Sons - my own and those of women I know who are not confused about the extent of their blessing - are on my smart men list. For senses of humor, inquiring minds, vision that reaches far beyond seeing, talent, awareness of who they are, kindness and generous hearts, the ability to set boundaries, encyclopedic knowledge of greater and lesser matters and the people behind them, continual growth in mind and spirit, and having survived events in their younger years that looked iffy at times, they are among my heroes.

My brother, before he set our to seek his fortune in a distant land at 19, was already smart, musically and artistically gifted and knew his way around sports cars. Who he has become over the last 40-some years is my closest confidant, champion of my essential self and my work, teacher, composer and a man whose appetite for the real story of who we are, and why, and his ceaseless exploration of life's mysteries, are all the proof anyone might need that some of us get even smarter as we get older.

I count among smart men some whom I have recently met through blogging; thoughtful, questioning, supportive of others in the blog world, self-deprecating, creative, alert and not likely to be bamboozled. Their honest writings and willingness to be seen by strangers model courage for me, openness. I have no sense from them that the first thing they seek in a room is the exit, that keeping themselves guarded and hidden is not how they interpret their purpose on earth. I have had such friends in the actual, 3-D world; sadly, they are gone. I am grateful for these new encounters.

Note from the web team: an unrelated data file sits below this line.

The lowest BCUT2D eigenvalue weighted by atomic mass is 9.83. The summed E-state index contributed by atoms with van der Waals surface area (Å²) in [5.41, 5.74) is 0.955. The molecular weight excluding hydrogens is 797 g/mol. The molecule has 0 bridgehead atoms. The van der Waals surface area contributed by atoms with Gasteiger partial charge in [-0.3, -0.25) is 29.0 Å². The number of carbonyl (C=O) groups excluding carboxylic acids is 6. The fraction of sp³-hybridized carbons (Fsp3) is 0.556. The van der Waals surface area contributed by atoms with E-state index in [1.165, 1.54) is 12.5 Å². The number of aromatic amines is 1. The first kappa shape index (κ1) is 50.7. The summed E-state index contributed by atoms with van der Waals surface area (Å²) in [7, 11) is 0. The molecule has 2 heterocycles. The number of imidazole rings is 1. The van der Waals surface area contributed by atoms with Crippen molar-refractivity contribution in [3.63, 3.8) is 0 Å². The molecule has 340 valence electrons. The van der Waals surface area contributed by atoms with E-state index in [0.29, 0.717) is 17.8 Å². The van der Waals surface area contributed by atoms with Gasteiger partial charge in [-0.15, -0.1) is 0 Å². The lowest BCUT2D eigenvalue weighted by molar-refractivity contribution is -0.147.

To call anyone, for instance President Obama, an intellectual and use the word as an insult is a tragic measure of how far we have drifted from center. If smart is not one of the values we demand from elected officials, well...we could end up with any old thing. I think I know how this turns out.